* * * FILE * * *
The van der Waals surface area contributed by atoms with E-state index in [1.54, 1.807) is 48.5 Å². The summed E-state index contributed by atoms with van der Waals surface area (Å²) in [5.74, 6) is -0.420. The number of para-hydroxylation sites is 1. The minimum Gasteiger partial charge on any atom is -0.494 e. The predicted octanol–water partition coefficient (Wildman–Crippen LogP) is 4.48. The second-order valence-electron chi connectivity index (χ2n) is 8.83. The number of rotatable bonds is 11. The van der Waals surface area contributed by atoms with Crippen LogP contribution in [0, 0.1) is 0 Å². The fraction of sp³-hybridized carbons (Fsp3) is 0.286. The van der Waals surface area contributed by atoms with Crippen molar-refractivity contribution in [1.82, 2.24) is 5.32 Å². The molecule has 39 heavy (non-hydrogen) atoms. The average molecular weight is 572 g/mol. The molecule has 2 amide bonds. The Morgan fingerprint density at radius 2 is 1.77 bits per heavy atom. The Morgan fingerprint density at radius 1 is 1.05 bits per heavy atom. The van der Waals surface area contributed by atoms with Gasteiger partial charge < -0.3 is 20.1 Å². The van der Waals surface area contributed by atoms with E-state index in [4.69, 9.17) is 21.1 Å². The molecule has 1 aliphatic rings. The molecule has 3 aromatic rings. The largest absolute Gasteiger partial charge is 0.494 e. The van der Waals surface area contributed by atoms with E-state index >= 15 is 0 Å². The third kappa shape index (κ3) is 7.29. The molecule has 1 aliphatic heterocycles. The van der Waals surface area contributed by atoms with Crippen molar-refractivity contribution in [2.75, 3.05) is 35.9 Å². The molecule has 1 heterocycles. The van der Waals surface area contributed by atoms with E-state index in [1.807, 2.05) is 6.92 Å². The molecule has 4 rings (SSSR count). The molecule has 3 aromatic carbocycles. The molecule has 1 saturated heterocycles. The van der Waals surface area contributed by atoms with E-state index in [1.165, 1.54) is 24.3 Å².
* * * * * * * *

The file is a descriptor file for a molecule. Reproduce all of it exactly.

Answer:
The van der Waals surface area contributed by atoms with E-state index in [1.54, 1.807) is 48.5 Å². The summed E-state index contributed by atoms with van der Waals surface area (Å²) in [5.74, 6) is -0.420. The number of para-hydroxylation sites is 1. The minimum Gasteiger partial charge on any atom is -0.494 e. The predicted octanol–water partition coefficient (Wildman–Crippen LogP) is 4.48. The second-order valence-electron chi connectivity index (χ2n) is 8.83. The number of rotatable bonds is 11. The van der Waals surface area contributed by atoms with Crippen LogP contribution in [0, 0.1) is 0 Å². The fraction of sp³-hybridized carbons (Fsp3) is 0.286. The van der Waals surface area contributed by atoms with Crippen molar-refractivity contribution in [1.82, 2.24) is 5.32 Å². The molecule has 39 heavy (non-hydrogen) atoms. The average molecular weight is 572 g/mol. The molecule has 2 amide bonds. The Morgan fingerprint density at radius 2 is 1.77 bits per heavy atom. The Morgan fingerprint density at radius 1 is 1.05 bits per heavy atom. The van der Waals surface area contributed by atoms with Gasteiger partial charge < -0.3 is 20.1 Å². The van der Waals surface area contributed by atoms with E-state index in [4.69, 9.17) is 21.1 Å². The molecule has 1 aliphatic rings. The molecule has 3 aromatic rings. The largest absolute Gasteiger partial charge is 0.494 e. The van der Waals surface area contributed by atoms with E-state index >= 15 is 0 Å². The third kappa shape index (κ3) is 7.29. The molecule has 1 aliphatic heterocycles. The van der Waals surface area contributed by atoms with Crippen molar-refractivity contribution in [2.75, 3.05) is 35.9 Å². The molecule has 1 heterocycles. The van der Waals surface area contributed by atoms with E-state index in [1.807, 2.05) is 6.92 Å². The molecule has 4 rings (SSSR count). The molecule has 3 aromatic carbocycles. The molecule has 1 saturated heterocycles. The van der Waals surface area contributed by atoms with E-state index in [1.165, 1.54) is 24.3 Å².